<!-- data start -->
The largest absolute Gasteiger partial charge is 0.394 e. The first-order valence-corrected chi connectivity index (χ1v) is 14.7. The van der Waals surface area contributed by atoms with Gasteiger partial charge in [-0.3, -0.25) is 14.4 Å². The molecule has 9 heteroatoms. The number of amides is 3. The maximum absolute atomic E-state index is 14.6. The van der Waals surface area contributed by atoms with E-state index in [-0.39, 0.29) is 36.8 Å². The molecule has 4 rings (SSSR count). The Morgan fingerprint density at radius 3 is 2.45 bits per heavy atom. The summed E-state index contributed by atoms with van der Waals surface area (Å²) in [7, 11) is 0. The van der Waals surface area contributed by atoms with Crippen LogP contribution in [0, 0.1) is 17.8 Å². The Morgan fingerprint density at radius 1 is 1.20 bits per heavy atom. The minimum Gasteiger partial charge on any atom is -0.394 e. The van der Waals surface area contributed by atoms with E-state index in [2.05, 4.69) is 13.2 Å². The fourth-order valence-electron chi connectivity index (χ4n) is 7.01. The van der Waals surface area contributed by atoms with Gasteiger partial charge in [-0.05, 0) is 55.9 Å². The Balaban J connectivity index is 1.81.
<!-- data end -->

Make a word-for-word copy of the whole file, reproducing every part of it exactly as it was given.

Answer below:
The largest absolute Gasteiger partial charge is 0.394 e. The first-order valence-corrected chi connectivity index (χ1v) is 14.7. The van der Waals surface area contributed by atoms with Gasteiger partial charge in [-0.3, -0.25) is 14.4 Å². The molecule has 9 heteroatoms. The number of amides is 3. The maximum absolute atomic E-state index is 14.6. The van der Waals surface area contributed by atoms with E-state index in [-0.39, 0.29) is 36.8 Å². The molecule has 4 rings (SSSR count). The Morgan fingerprint density at radius 3 is 2.45 bits per heavy atom. The summed E-state index contributed by atoms with van der Waals surface area (Å²) in [7, 11) is 0. The van der Waals surface area contributed by atoms with Crippen LogP contribution in [0, 0.1) is 17.8 Å². The Morgan fingerprint density at radius 1 is 1.20 bits per heavy atom. The minimum Gasteiger partial charge on any atom is -0.394 e. The van der Waals surface area contributed by atoms with E-state index in [2.05, 4.69) is 13.2 Å². The fourth-order valence-electron chi connectivity index (χ4n) is 7.01. The van der Waals surface area contributed by atoms with Gasteiger partial charge in [-0.05, 0) is 55.9 Å². The Balaban J connectivity index is 1.81.